Summer Wildflowers

The spring flowers in the fields and byways are all gone.  But summer brings another show with equal beauty.  Some of these will survive into the hot months while others will disappear.

earlysummerThe bar ditches along our county road are filled with a kaleidoscope of colors and shapes of flowers.  The rocky, caliche, disturbed areas is where these wildflowers thrive.

earlysummer1I think this bright yellow primrose is a Western Primrose (Calylophus Hartweggii).  It grows low on the ground.

earlysummer2White Milkwort (Polygala alba) is small but attractive in a group.

earlysummer4A bouquet of Indian Blanket, Cut-leaf Groundsel, and Queen Anne’s Lace.

earlysummer5Indian Blankets (Gaillardia pulchella) usually have more shading on the petals than these do.

earlysummer7Before it gets too hot, Queen Anne’s Lace carpets the edges of the road.

earlysummer6Now, after these pictures were taken, they’ve already started to fall away.

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earlysummer9Plains Coreopsis (Coreopsis tinctoria) will bloom into the summer and fall as will Sweet William or Prairie Verbena (Glandularia bipinnatifida).

earlysummeraLove the drive along this road.

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earlysummerhA lone Texas Thistle (Cirsium texanum) breaks the white span of Queen Anne’s Lace (Daucus carota).

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earlysummerbNot sure, but think these daisies are Engelmann’s Daisy (Engelmannia peristenia).

earlysummergSumacs growing full and filling in the roadside.

earlysummercTexas Bindweed’s (Convolvulus eqitans) small white flowers are 3/4″ to 1 1/2″ inches wide.  They aren’t noticeable unless one looks closely at the ground.

earlysummereBlackfoot Daisies (Melampodium leucanthum) are hardy little souls that form small rounded clumps.  I tried these in the yard but they really don’t want more water than nature provides.  They will bravely last until late fall.

earlysummerjAs I pull into our property, another sight of late spring, early summer appears – lots of baby calves.  The cattle is not ours but belong to a man who leases the pasture land.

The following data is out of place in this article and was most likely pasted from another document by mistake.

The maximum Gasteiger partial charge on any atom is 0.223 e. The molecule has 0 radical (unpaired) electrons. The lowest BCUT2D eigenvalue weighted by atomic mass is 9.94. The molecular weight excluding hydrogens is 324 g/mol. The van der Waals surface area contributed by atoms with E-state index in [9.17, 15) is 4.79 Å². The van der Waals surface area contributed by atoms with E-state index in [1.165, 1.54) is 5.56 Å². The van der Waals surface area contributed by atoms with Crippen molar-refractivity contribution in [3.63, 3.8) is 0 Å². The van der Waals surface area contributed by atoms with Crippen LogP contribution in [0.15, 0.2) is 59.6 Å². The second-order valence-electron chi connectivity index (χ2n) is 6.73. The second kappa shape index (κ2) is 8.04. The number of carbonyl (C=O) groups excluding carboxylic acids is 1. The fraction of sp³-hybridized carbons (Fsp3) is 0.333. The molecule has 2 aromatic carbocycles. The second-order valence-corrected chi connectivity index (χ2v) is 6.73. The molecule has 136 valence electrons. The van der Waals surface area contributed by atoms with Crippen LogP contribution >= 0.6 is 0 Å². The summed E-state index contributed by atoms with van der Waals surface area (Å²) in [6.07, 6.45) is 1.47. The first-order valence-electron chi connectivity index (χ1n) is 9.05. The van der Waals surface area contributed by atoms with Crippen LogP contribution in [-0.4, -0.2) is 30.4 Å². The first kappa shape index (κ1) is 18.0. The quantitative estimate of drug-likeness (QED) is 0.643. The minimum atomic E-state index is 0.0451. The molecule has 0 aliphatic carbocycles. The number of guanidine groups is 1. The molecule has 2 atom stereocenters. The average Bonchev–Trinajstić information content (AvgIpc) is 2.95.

earlysummerkCute.  Reminds me of Norman in ‘City Slickers’.

earlysummerlTall grass from all the rain almost hides the little ones.

“Opportunity is missed by most people because it is dressed in overalls and looks like work.” Thomas Edison

Hill Country in Bloom

Springtime lures us to the open road.  There are several worthwhile drives where wildflowers are plentiful.  Central Texas Driving Routes is a good site to check out.

hwy16cHighway 16 both north and south of Llano is stunning with miles and miles of Bluebonnets (Lupinus texensis) and Indian Paintbrushes (Castilleja indivisa).  The large sweeps of color takes one’s breath away.

hwy16bThe only disappointment was that there are very few places to pull over because the shoulders of the road are very narrow.

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hwy16fThe entrance to this old cemetery had a nice wide open area to park.  The name of the cemetery is a little disconcerting, but surely ‘Head’ is a family name.

hwy16gMore flowers inside the cemetery.

hwy16hPretty little flowers that I think are Vinca Majors.

hwy16iA Wine Cup (Callirhoe involucrata) flutters in the chilly wind.  These flowers close each evening and remain permanently shut after pollination. The heat of summer causes the entire plant to die back.  This hardy Texas native will return in the spring and sometimes again in the fall.  It prefers full sun in either gravelly or sandy soils.

hwy16jWhile I was taking photos of the wildflowers, my husband walked around reading headstones.

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hwy16lButtercups are in the large family of Ranunculus.  They usually bloom in April and May, but they may bloom all summer when conditions are right.

hwy16mThe light faded out the colors of the Indian Paintbrushes.

hwy16aThe drive is all about the stunning displays of wildflowers.  There are other places of interest, but we only took time for lunch and viewing the flowers.

“My favorite things in life don’t cost any money. It’s really clear that the most precious resource we all have is time.” Steve Jobs